Investors were more pleased by the company’s rapid diversification of revenues however, which helped significantly in pushing the IPO through. Instacart expanded its ad network to include over 5,500 brands, while growing its ad revenue from $295 million in 2020 to $740 million in 2022 (29% of total revenue).9 Broadly speaking, digital marketplaces have effectively embraced advertising-driven monetisation, and we expect this approach to become the industry norm for marketplaces moving forward. Instacart’s focus on profitability also paid dividends in its IPO process. The company managed to grow net income to a robust $114 million in Q2 2023 from only $8 million in Q2 2022. Its operating margins were roughly 15% and its profit margins roughly 16%.10
Instacart’s success can help improve sentiment around the broader digital commerce theme, helping to make the investment case for other marketplaces charting their way to profits via ads. Moreover, warm market reception may also compel other late-stage consumer-based internet players such as Fanatics, Klarna, or Reddit to consider a listing soon.11
Klaviyo Leads with Profits, Re-writing SaaS Playbook
Valuations tumbled across the SaaS landscape over the last few quarters, forcing late-stage private companies considering going public to do so at public-market multiples far below their peak private market tags. Marketing automation firm Klaviyo stands out as a company that smoothly transitioned from the private to public market without incurring a substantial decrease to its record valuation. The company secured a $9.2 billion valuation in its September IPO after pricing its share sale above its indicated range, which is close to the $9.5 billion post-money valuation it earned during its May 2021 fundraising round. 12 13
In addition to partnerships with market leading platforms like Shopify, Klaviyo also stood out from recent SaaS IPOs by demonstrating profitability in the first half of 2023. The company reported net income of $15.2 million in H1 2023, compared to a loss of $24.6 million in H1 2022.14 In the coming tech IPO cycle, we expect established brands boasting profitability and solid unit economics prior to going public to emerge as the winners, despite sacrificing potential growth, as investor appetite has shifted from growth to value in recent quarters due to unfavourable market conditions.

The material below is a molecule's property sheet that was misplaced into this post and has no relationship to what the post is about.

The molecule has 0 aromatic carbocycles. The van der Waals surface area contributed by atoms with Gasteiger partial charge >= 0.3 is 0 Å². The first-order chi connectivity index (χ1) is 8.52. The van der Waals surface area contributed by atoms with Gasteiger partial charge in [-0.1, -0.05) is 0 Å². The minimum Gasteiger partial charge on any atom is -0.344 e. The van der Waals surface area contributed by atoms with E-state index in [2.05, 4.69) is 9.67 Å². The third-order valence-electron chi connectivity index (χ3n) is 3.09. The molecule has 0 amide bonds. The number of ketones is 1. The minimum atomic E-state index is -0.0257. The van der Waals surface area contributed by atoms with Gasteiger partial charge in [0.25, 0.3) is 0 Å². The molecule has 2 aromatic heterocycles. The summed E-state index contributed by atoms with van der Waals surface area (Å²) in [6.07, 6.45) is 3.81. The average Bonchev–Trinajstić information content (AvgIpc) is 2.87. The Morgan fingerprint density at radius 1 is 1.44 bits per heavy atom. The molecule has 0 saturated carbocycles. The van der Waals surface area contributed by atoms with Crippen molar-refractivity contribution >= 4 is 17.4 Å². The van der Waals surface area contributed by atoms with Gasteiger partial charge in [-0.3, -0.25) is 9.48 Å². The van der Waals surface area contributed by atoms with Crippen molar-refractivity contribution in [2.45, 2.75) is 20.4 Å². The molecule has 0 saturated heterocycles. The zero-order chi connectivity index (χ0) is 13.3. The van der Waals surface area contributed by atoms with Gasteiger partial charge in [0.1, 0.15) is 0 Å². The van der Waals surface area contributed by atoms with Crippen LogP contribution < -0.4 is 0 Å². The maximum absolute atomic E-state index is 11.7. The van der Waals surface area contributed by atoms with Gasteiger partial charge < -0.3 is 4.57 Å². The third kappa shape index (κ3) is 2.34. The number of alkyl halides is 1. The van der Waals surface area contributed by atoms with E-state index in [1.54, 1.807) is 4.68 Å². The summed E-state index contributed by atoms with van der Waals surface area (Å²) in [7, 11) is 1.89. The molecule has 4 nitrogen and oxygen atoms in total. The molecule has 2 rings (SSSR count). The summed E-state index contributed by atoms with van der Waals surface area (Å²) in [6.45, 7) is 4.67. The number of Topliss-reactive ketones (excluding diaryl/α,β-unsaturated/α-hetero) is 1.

We expect SaaS IPO hopefuls to prioritise getting profitability in check before tapping the public markets, as the Klaviyo listing is further proof that the IPO window remains open for high quality companies.
Conclusion: Emerging Opportunities for IPO Hopefuls
Momentum for the new issuance market can continue through year-end and into 2024 even if market conditions remain less than ideal in the coming quarters. This expectation is also bolstered by the fact that many companies have not raised private capital in 1-2 years and are reaching a pivotal point where they must raise additional funding and/or provide liquidity for their employees. We expect many IPO candidates to push forward with listings, especially those boasting strong fundamentals, given the shift in investor preferences towards profitability overgrowth. Also, the continued proliferation of AI opens new doors for companies capable of meeting the growing demand for AI and AI-related technologies.
ROBO: The Global X ROBO Global Robotics & Automation ETF (ASX: ROBO) invests in robotics and artificial intelligence companies, including those involved with industrial robotics and automation, non-industrial robots, and autonomous vehicles.
SEMI: The Global X Semiconductor ETF (ASX: SEMI) invests in leading companies along the semiconductor value chain including designers, technology developers and manufacturers.
TECH: The Global X Morningstar Global Technology ETF (ASX: TECH) invests in companies whose principal business is in offering Software-as-a-Service (SaaS), Platform-as-a-Service (PaaS), Infrastructure-as-a-Service (IaaS), and/or cloud and edge computing infrastructure and hardware.